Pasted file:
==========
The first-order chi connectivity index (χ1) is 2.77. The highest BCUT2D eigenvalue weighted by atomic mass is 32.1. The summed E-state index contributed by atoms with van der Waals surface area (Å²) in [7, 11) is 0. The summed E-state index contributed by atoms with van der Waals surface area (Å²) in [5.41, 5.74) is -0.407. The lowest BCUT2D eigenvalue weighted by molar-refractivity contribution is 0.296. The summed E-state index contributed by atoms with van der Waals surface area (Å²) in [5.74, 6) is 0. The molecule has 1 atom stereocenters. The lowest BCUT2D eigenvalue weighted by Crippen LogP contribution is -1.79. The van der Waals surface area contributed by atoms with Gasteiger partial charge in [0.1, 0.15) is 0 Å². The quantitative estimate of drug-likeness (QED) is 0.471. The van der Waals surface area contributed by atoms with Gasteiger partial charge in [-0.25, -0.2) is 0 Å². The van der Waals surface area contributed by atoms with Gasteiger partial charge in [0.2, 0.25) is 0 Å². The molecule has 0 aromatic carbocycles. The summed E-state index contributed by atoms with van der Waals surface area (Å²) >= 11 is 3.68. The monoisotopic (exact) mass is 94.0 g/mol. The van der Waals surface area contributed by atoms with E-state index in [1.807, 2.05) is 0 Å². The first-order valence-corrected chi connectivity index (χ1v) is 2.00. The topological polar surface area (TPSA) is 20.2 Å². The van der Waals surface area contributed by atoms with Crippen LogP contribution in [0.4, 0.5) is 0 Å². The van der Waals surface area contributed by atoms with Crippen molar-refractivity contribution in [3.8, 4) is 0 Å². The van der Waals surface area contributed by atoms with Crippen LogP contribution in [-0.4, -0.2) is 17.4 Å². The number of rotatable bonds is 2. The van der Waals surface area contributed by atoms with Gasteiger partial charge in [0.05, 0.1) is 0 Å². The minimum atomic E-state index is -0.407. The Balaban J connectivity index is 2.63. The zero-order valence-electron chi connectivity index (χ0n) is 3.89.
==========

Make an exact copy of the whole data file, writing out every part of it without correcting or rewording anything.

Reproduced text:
The first-order chi connectivity index (χ1) is 2.77. The highest BCUT2D eigenvalue weighted by atomic mass is 32.1. The summed E-state index contributed by atoms with van der Waals surface area (Å²) in [7, 11) is 0. The summed E-state index contributed by atoms with van der Waals surface area (Å²) in [5.41, 5.74) is -0.407. The lowest BCUT2D eigenvalue weighted by molar-refractivity contribution is 0.296. The summed E-state index contributed by atoms with van der Waals surface area (Å²) in [5.74, 6) is 0. The molecule has 1 atom stereocenters. The lowest BCUT2D eigenvalue weighted by Crippen LogP contribution is -1.79. The van der Waals surface area contributed by atoms with Gasteiger partial charge in [0.1, 0.15) is 0 Å². The quantitative estimate of drug-likeness (QED) is 0.471. The van der Waals surface area contributed by atoms with Gasteiger partial charge in [-0.25, -0.2) is 0 Å². The van der Waals surface area contributed by atoms with Gasteiger partial charge in [0.2, 0.25) is 0 Å². The molecule has 0 aromatic carbocycles. The summed E-state index contributed by atoms with van der Waals surface area (Å²) >= 11 is 3.68. The monoisotopic (exact) mass is 94.0 g/mol. The van der Waals surface area contributed by atoms with E-state index in [1.807, 2.05) is 0 Å². The first-order valence-corrected chi connectivity index (χ1v) is 2.00. The topological polar surface area (TPSA) is 20.2 Å². The van der Waals surface area contributed by atoms with Crippen LogP contribution in [0.4, 0.5) is 0 Å². The van der Waals surface area contributed by atoms with Crippen molar-refractivity contribution in [3.8, 4) is 0 Å². The van der Waals surface area contributed by atoms with Crippen LogP contribution in [-0.4, -0.2) is 17.4 Å². The number of rotatable bonds is 2. The van der Waals surface area contributed by atoms with Gasteiger partial charge in [0.05, 0.1) is 0 Å². The minimum atomic E-state index is -0.407. The Balaban J connectivity index is 2.63. The zero-order valence-electron chi connectivity index (χ0n) is 3.89.